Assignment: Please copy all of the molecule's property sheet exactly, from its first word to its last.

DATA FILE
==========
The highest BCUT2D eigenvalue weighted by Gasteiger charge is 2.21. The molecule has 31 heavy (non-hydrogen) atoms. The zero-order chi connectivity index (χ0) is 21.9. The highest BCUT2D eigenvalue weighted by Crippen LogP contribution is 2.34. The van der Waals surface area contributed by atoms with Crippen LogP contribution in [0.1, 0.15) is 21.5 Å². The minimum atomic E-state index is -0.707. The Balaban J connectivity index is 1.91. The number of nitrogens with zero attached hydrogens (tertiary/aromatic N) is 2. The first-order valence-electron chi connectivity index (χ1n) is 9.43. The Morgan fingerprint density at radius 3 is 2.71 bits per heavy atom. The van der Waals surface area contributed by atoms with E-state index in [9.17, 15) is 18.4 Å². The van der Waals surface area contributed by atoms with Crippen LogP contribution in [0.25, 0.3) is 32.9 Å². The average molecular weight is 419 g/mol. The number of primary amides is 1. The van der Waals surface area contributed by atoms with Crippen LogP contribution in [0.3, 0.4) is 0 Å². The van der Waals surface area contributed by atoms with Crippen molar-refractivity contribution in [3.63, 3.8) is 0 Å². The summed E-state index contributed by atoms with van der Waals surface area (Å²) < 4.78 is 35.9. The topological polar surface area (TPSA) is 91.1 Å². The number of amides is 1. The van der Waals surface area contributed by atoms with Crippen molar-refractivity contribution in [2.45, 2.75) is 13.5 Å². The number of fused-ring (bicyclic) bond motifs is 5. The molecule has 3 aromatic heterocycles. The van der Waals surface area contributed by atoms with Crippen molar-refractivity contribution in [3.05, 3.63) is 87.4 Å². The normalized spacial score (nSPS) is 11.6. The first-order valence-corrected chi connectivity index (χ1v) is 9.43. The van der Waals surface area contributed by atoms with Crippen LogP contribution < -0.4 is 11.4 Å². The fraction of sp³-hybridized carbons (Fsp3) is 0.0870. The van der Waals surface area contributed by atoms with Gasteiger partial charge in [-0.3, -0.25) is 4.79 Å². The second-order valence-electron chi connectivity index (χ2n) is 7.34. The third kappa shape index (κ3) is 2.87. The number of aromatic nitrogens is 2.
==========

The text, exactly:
The highest BCUT2D eigenvalue weighted by Gasteiger charge is 2.21. The molecule has 31 heavy (non-hydrogen) atoms. The zero-order chi connectivity index (χ0) is 21.9. The highest BCUT2D eigenvalue weighted by Crippen LogP contribution is 2.34. The van der Waals surface area contributed by atoms with Crippen LogP contribution in [0.1, 0.15) is 21.5 Å². The minimum atomic E-state index is -0.707. The Balaban J connectivity index is 1.91. The number of nitrogens with zero attached hydrogens (tertiary/aromatic N) is 2. The first-order valence-electron chi connectivity index (χ1n) is 9.43. The Morgan fingerprint density at radius 3 is 2.71 bits per heavy atom. The van der Waals surface area contributed by atoms with E-state index in [9.17, 15) is 18.4 Å². The van der Waals surface area contributed by atoms with Crippen LogP contribution in [0.25, 0.3) is 32.9 Å². The average molecular weight is 419 g/mol. The number of primary amides is 1. The van der Waals surface area contributed by atoms with Crippen LogP contribution in [0.3, 0.4) is 0 Å². The van der Waals surface area contributed by atoms with Crippen molar-refractivity contribution in [3.63, 3.8) is 0 Å². The summed E-state index contributed by atoms with van der Waals surface area (Å²) < 4.78 is 35.9. The topological polar surface area (TPSA) is 91.1 Å². The number of amides is 1. The van der Waals surface area contributed by atoms with Crippen molar-refractivity contribution in [2.45, 2.75) is 13.5 Å². The number of fused-ring (bicyclic) bond motifs is 5. The molecule has 3 aromatic heterocycles. The van der Waals surface area contributed by atoms with Crippen molar-refractivity contribution in [3.05, 3.63) is 87.4 Å². The normalized spacial score (nSPS) is 11.6. The first-order valence-corrected chi connectivity index (χ1v) is 9.43. The van der Waals surface area contributed by atoms with Crippen LogP contribution < -0.4 is 11.4 Å². The fraction of sp³-hybridized carbons (Fsp3) is 0.0870. The van der Waals surface area contributed by atoms with Gasteiger partial charge in [-0.3, -0.25) is 4.79 Å². The second-order valence-electron chi connectivity index (χ2n) is 7.34. The third kappa shape index (κ3) is 2.87. The number of aromatic nitrogens is 2.